An Acoustic Evening with Matisyahu
Feb. 17, 6:30 p.m., $25-$75, The Bushnell Center for the Performing Arts, 166 Capitol Ave., Hartford, (888) 824-2874, thebushnell.org
As a teenager, Matisyahu — the shape-shifting Chassidic-reggae-hip-hop musician who performs at Hartford’s Bushnell Center on Feb. 17 — freestyled for spare change at Phish shows. A few years ago, he sang Bob Marley’s “No Woman No Cry” to 50,000 people at Bonnaroo. God certainly works in mysterious ways.
That could serve as a tidy summary to a novel career trajectory. Sometime around 2002, when Matthew Miller (as he was then known) was writing his breakthrough hit “King Without A Crown,” he was already diving headlong into the Lubavitch sect of the Chassidic Jewish faith. Over the next few years, as Matisyahu (Matis, for short), he became a bonafide superstar. Both Live at Stubbs (2005) and Youth (2006) went gold. A song called “One Day” could be heard on NBC commercials for the 2010 Olympics. He jammed with his idols, including Phish guitarist Trey Anastasio. As his latest album, Spark Seeker, shows, the process of transformation, for Matis, will never end; recorded in Los Angeles and Israel with producer Kool Kojak (who’s also worked with Nicki Minaj and Ke$ha), the release coincided with Twitter pictures of a beardless Matis. (Later, he appeared in an online video without a yarmulka and left a cryptic message on his website: “No more Chassidic reggae superstar. Sorry folks, all you get is me...no alias.”)
Matisyahu is currently touring behind Spark Seeker: Acoustic Sessions, backed only by a cellist and two guitarists, fielding questions from audience members in between songs. The soft-spoken musician talked with the Advocate by phone from Cincinnati about the tour so far, paring back his sound and discovering what lies beneath. [This interview has been condensed and edited for clarity.]
What has the experience of performing in such an intimate setting been like for you, and what sort of reception have you seen so far?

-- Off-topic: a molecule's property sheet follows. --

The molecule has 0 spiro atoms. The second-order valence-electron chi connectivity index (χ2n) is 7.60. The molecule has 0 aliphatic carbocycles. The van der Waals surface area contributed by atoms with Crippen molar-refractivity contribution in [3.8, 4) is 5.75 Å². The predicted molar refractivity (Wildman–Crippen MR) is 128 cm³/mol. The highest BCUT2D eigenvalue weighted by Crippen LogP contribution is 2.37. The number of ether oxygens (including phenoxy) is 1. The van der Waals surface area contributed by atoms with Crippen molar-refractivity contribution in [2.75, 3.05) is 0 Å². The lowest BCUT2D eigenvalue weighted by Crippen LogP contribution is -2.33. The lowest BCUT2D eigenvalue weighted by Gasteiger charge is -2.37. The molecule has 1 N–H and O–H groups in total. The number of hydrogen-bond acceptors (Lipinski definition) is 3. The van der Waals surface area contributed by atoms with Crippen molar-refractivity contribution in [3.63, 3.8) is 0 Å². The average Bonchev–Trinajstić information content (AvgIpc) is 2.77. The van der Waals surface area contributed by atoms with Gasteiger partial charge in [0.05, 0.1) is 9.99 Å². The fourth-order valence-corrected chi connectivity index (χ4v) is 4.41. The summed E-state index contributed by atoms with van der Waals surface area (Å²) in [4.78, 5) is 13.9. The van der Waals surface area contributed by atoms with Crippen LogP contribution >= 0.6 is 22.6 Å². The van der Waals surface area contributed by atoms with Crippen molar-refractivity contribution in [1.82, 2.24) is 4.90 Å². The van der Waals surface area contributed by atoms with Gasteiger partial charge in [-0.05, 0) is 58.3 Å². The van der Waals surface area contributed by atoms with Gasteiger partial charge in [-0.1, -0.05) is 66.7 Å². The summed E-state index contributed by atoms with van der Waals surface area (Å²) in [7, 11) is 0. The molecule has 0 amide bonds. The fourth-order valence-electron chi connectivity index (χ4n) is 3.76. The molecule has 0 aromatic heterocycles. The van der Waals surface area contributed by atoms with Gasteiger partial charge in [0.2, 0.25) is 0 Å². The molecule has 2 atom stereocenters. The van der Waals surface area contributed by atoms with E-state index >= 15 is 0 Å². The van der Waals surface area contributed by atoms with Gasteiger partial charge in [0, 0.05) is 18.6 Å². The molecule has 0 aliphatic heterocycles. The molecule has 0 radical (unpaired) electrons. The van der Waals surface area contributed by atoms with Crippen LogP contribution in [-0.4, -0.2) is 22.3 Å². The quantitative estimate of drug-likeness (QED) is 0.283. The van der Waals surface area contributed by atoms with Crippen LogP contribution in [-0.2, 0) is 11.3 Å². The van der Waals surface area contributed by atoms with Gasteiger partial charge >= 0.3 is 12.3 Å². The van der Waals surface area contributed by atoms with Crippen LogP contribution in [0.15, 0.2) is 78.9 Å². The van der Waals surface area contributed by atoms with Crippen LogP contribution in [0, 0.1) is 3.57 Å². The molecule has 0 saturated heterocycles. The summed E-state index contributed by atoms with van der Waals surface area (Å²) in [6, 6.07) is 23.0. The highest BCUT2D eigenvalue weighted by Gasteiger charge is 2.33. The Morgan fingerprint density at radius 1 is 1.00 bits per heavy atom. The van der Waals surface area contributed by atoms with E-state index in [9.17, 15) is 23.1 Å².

The reception has been great. The shows have been sold out, almost all of them. It’s really not about the number [of musicians onstage], because I do play with a trio. But it’s drums and a lot of electronics. It’s a completely different style of show. It’s not new to me, because I’ve done lots of these shows over the past few years, but I’ve never done an official tour. I’ve done one show here or there.
I read that you are fielding questions from audience members. Has anyone asked you something that you found really surprising? What’s the general tone of the questions?
It depends on the night. Sometimes it’s just a total free-for-all, like, “Hey, Matis, can I come up onstage and hug you?” Or, “What’s your favorite color?”, “Would you perform in my festival?” Sometimes it’s much more of a serious tone. There’s usually a lot of joking around that goes on. Ideally, there’s a lot of joking around, then there’s one or two serious moments. But I’m never surprised by the questions people ask, because people ask the most far-out and ridiculous things, so I’ve come to expect that.
Is there one that sticks out as something that caught you off guard?
You know what people ask me about a lot? They ask me about “what’s my favorite,” my favorite this, or my favorite that. It’s a concept that I don’t understand, this concept of favorites, you know? “What’s your Torah passage?” Or “what’s your favorite song to play?” I don’t have favorite anything. I like things. But it’s not like a competition for me... I don’t put all of my eggs in one basket... I guess it’s just a way of speaking. They just want to know what songs I like. Maybe I’m being too literal.
Do those questions lead to very short answers from you, or are people expecting you to really expound upon the nature of your favorite color, for example?
Sometimes people want to know the history, the story. They want to know what’s behind the beard, or [did I go through] a change of philosophy, the inner workings of why I shaved, or if I’ve changed, if I’ve moved my stance, religiously. So then, that sort of prompts me to give more of a full explanation of why I grew a beard in the first place, to give it some context. That’s usually one of the opportunities I have to expound more, to go more in depth about who I am, my life choices, and so on.